This would probably never be the BEST approach to something, but I'm wondering if it's even possible.

Something like:

awk '/function_i_want_to_call/,/^$/{print}' script_containing_function | xargs source

function_i_want_to_call arg1 arg2 arg3

Except actually working.

  • The difference between source or . (dot) and just executing a script is whether it is done in your original shell process or in a new (subshell) process. For permanently setting variables or other shell properties (like cd) you need the first, which the answers address. If you only need to execute the commands you can pipe to a new shell like awk '/select/,/lines/' script | sh. Nov 14, 2015 at 2:14
  • Right, I'm aware of that. Though it just occurred to me that if the variables needed to be set are in the parent shell, they could be passed through with "export" and then just calling the other script normally. But it was the "only part of the other script" that was the focus of my question.
    – Wildcard
    Nov 14, 2015 at 3:59

3 Answers 3


First you need to rigorously determine what command will produce the specific part you want to source. For a trivial example, given the file


you could set only var1 using head -n1 filename. This could be a pipeline of arbitrary complexity, if you wanted.

Then run:

source <( pipeline_of_arbitrary_complexity some_filename )

Works only in bash. To do it in POSIX, I think you'd need to make a temp file.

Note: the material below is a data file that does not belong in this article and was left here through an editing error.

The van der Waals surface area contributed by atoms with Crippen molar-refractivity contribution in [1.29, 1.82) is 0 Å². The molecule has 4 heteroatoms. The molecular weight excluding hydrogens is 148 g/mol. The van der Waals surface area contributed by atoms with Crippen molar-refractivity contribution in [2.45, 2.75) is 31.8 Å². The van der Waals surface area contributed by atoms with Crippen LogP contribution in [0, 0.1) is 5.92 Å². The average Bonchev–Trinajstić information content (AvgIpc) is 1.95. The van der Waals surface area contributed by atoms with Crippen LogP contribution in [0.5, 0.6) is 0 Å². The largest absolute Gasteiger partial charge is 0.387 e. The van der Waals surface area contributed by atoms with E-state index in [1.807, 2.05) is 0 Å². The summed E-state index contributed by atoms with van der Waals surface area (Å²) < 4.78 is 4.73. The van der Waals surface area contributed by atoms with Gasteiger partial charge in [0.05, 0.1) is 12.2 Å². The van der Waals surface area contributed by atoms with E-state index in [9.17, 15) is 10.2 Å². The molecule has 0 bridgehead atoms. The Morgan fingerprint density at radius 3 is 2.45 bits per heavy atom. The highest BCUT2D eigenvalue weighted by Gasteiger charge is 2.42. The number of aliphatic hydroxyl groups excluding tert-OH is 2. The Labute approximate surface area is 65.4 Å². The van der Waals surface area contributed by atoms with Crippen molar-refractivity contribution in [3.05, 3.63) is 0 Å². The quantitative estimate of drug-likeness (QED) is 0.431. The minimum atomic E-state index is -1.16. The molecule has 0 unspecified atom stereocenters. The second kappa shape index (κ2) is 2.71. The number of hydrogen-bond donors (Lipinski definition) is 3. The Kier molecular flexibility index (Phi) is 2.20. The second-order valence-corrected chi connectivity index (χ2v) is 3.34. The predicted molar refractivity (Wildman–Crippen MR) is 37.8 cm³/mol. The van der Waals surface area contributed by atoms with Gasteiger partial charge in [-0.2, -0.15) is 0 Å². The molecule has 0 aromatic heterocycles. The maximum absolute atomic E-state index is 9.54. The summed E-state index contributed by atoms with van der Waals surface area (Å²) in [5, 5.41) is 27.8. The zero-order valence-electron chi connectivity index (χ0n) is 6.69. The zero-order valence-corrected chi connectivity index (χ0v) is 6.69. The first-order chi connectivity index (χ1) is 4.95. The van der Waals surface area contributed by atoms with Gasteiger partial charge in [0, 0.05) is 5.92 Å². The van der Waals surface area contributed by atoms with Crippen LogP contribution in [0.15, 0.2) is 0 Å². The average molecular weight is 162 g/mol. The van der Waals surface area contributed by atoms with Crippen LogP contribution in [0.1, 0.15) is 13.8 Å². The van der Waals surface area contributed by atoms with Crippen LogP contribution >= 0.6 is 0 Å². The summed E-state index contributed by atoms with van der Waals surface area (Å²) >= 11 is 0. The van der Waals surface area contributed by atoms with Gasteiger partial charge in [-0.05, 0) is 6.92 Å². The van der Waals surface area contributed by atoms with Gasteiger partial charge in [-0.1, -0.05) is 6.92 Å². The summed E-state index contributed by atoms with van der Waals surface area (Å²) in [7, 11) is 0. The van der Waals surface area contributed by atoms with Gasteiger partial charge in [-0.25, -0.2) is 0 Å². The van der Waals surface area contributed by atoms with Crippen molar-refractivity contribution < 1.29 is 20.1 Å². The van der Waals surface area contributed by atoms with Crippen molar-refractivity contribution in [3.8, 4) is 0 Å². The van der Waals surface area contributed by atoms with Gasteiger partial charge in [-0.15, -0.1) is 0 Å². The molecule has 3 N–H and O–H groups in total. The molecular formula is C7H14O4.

• I didn't realize <( command ) was bash-specific. But that's definitely the simplest answer, thanks.
    – Wildcard
    Jan 13, 2016 at 4:12

In bash/ksh and similar, you can use <() to avoid the subshell that | creates:


echo hallo welt
echo hello world
echo ahoj světe

Suppose you only want to in-source line number two:

. <( sed -n '2 p' < insourcable.sh )

(prints "hello world")

  • @mikeserv was alluding to what the OP was trying to do in the question, namely source in from the right-hand side of a pipeline. Obviously, it wouldn't work with xargs but it could work with something like echo echo foo | . /dev/stdin but that wouldn't be very useful because what's on the right hand side of a this pipeline is a subshell that cannot affect the parent shell. Nov 13, 2015 at 20:22
dotfn(){ . /dev/fd/0
} <<IN
        $(printf '\n%s(){ "$@" '"'\n" "$2"
          sed   -e"/$2.*{/,\$!d;s/^/    /"\
                -e"/^. *} *$/q;s/'/'"'\\&&/g'  <"$1"
          printf "\n';}")

obviously it's not fool proof, but it scans a file named in its first argument for the first series of input that begins with its second arg followed at some point on the same line with a { and pulls in all following lines until it encounters one which only matches blank space and a single }.

while sed does so it escapes all hard-quotes in input, and printf wraps the input in two hard-quotes and also prepends it with the string "$@". it sticks all of this in a function named for your second argument. here's an example:

printf '
        echo some stuff
        cat </dev/null

        for f in file*; do printf '\''%s\n'\'' "$f"; done
' >fn_file

i put those two functions in fn_file, and then...

dotfn fn_file another_fn

...nothing happened. but...

another_fn printf %s\\n

    for f in file*; do printf '%s\n' "$f"; done

i enclosed the function within one named for itself, and i can inspect it with printf or whatever, or i can redefine it:

another_fn eval; another_fn


I replaced the . /dev/fd/0 in dotfn() with a simple cat and went after some_fn():

dotfn fn_file some_fn

some_fn(){ "$@" '
        echo some stuff
        cat </dev/null


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